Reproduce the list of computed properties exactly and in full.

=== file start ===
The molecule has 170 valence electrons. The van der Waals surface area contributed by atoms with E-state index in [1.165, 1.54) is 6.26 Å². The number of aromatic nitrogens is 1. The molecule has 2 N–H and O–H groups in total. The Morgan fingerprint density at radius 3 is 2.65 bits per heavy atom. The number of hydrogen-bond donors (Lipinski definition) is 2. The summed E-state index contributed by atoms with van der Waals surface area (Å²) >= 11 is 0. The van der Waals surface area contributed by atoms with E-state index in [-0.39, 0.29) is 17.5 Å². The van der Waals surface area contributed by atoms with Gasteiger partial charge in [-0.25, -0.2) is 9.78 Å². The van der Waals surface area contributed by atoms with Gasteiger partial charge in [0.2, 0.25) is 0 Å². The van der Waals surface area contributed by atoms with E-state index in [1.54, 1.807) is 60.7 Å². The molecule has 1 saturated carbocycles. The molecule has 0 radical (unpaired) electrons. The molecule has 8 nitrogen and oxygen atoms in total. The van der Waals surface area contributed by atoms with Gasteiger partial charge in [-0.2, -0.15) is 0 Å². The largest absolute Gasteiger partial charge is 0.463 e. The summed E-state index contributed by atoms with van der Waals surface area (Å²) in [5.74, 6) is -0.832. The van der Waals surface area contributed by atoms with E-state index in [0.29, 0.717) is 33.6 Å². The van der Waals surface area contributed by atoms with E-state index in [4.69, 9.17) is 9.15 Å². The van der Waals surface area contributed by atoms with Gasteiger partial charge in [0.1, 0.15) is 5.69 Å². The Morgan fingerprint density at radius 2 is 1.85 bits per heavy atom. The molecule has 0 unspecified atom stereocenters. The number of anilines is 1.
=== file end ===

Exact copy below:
The molecule has 170 valence electrons. The van der Waals surface area contributed by atoms with E-state index in [1.165, 1.54) is 6.26 Å². The number of aromatic nitrogens is 1. The molecule has 2 N–H and O–H groups in total. The Morgan fingerprint density at radius 3 is 2.65 bits per heavy atom. The number of hydrogen-bond donors (Lipinski definition) is 2. The summed E-state index contributed by atoms with van der Waals surface area (Å²) >= 11 is 0. The van der Waals surface area contributed by atoms with E-state index in [-0.39, 0.29) is 17.5 Å². The van der Waals surface area contributed by atoms with Gasteiger partial charge in [-0.25, -0.2) is 9.78 Å². The van der Waals surface area contributed by atoms with Gasteiger partial charge in [0.2, 0.25) is 0 Å². The van der Waals surface area contributed by atoms with E-state index in [1.54, 1.807) is 60.7 Å². The molecule has 1 saturated carbocycles. The molecule has 0 radical (unpaired) electrons. The molecule has 8 nitrogen and oxygen atoms in total. The van der Waals surface area contributed by atoms with Gasteiger partial charge in [-0.2, -0.15) is 0 Å². The largest absolute Gasteiger partial charge is 0.463 e. The summed E-state index contributed by atoms with van der Waals surface area (Å²) in [5.74, 6) is -0.832. The van der Waals surface area contributed by atoms with E-state index in [0.29, 0.717) is 33.6 Å². The van der Waals surface area contributed by atoms with E-state index in [4.69, 9.17) is 9.15 Å². The van der Waals surface area contributed by atoms with Gasteiger partial charge in [0.1, 0.15) is 5.69 Å². The Morgan fingerprint density at radius 2 is 1.85 bits per heavy atom. The molecule has 0 unspecified atom stereocenters. The number of anilines is 1.